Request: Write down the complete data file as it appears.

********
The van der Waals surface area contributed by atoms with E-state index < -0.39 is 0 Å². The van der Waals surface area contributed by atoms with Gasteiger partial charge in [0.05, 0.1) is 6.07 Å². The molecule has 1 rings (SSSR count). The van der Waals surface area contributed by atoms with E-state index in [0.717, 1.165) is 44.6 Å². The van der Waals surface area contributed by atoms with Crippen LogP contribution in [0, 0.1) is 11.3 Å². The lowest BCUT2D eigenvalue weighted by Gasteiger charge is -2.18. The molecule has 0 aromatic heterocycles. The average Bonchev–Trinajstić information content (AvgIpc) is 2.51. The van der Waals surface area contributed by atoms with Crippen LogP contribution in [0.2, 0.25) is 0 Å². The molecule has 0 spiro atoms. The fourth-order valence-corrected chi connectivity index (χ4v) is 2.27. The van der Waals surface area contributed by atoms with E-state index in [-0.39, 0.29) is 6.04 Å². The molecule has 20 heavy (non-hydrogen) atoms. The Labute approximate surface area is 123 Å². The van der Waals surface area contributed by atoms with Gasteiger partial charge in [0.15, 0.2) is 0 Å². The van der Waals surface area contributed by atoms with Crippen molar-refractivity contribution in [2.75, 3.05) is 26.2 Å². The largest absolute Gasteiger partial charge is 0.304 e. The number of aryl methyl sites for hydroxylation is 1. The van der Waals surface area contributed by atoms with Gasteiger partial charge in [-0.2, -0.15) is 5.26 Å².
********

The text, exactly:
The van der Waals surface area contributed by atoms with E-state index < -0.39 is 0 Å². The van der Waals surface area contributed by atoms with Gasteiger partial charge in [0.05, 0.1) is 6.07 Å². The molecule has 1 rings (SSSR count). The van der Waals surface area contributed by atoms with E-state index in [0.717, 1.165) is 44.6 Å². The van der Waals surface area contributed by atoms with Crippen LogP contribution in [0, 0.1) is 11.3 Å². The lowest BCUT2D eigenvalue weighted by Gasteiger charge is -2.18. The molecule has 0 aromatic heterocycles. The average Bonchev–Trinajstić information content (AvgIpc) is 2.51. The van der Waals surface area contributed by atoms with Crippen LogP contribution in [0.2, 0.25) is 0 Å². The molecule has 0 spiro atoms. The fourth-order valence-corrected chi connectivity index (χ4v) is 2.27. The van der Waals surface area contributed by atoms with E-state index in [-0.39, 0.29) is 6.04 Å². The molecule has 20 heavy (non-hydrogen) atoms. The Labute approximate surface area is 123 Å². The van der Waals surface area contributed by atoms with Gasteiger partial charge in [0.15, 0.2) is 0 Å². The van der Waals surface area contributed by atoms with Crippen molar-refractivity contribution in [2.75, 3.05) is 26.2 Å². The largest absolute Gasteiger partial charge is 0.304 e. The number of aryl methyl sites for hydroxylation is 1. The van der Waals surface area contributed by atoms with Gasteiger partial charge in [-0.2, -0.15) is 5.26 Å².